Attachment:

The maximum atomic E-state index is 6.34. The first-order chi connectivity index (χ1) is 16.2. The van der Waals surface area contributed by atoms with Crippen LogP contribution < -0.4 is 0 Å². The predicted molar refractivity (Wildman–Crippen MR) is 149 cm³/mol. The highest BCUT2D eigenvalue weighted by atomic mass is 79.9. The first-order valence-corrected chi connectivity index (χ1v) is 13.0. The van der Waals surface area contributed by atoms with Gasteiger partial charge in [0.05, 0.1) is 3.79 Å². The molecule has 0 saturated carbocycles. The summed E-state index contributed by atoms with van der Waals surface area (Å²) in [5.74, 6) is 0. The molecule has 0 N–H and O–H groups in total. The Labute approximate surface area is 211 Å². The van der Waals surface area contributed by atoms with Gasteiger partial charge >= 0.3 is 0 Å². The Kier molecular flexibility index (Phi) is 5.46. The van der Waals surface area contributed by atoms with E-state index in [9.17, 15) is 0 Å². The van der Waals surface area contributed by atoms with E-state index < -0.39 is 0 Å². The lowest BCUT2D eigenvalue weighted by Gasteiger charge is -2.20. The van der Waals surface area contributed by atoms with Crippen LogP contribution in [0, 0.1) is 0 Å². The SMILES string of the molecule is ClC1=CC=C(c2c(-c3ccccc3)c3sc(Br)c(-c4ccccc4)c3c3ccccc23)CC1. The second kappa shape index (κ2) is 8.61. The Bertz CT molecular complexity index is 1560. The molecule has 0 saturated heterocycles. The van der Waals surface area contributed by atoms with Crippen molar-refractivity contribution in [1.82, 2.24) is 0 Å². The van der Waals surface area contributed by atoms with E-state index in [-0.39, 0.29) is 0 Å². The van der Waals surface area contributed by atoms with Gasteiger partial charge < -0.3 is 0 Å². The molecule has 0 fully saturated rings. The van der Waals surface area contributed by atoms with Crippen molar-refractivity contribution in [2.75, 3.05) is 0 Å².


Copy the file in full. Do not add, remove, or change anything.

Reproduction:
The maximum atomic E-state index is 6.34. The first-order chi connectivity index (χ1) is 16.2. The van der Waals surface area contributed by atoms with Crippen LogP contribution < -0.4 is 0 Å². The predicted molar refractivity (Wildman–Crippen MR) is 149 cm³/mol. The highest BCUT2D eigenvalue weighted by atomic mass is 79.9. The first-order valence-corrected chi connectivity index (χ1v) is 13.0. The van der Waals surface area contributed by atoms with Gasteiger partial charge in [0.05, 0.1) is 3.79 Å². The molecule has 0 saturated carbocycles. The summed E-state index contributed by atoms with van der Waals surface area (Å²) in [5.74, 6) is 0. The molecule has 0 N–H and O–H groups in total. The Labute approximate surface area is 211 Å². The van der Waals surface area contributed by atoms with Gasteiger partial charge >= 0.3 is 0 Å². The Kier molecular flexibility index (Phi) is 5.46. The van der Waals surface area contributed by atoms with E-state index in [9.17, 15) is 0 Å². The van der Waals surface area contributed by atoms with E-state index < -0.39 is 0 Å². The lowest BCUT2D eigenvalue weighted by Gasteiger charge is -2.20. The van der Waals surface area contributed by atoms with Crippen LogP contribution in [0, 0.1) is 0 Å². The SMILES string of the molecule is ClC1=CC=C(c2c(-c3ccccc3)c3sc(Br)c(-c4ccccc4)c3c3ccccc23)CC1. The second kappa shape index (κ2) is 8.61. The Bertz CT molecular complexity index is 1560. The molecule has 0 saturated heterocycles. The van der Waals surface area contributed by atoms with Crippen molar-refractivity contribution in [1.82, 2.24) is 0 Å². The van der Waals surface area contributed by atoms with E-state index in [-0.39, 0.29) is 0 Å². The van der Waals surface area contributed by atoms with Gasteiger partial charge < -0.3 is 0 Å². The molecule has 0 fully saturated rings. The van der Waals surface area contributed by atoms with Crippen molar-refractivity contribution in [2.75, 3.05) is 0 Å².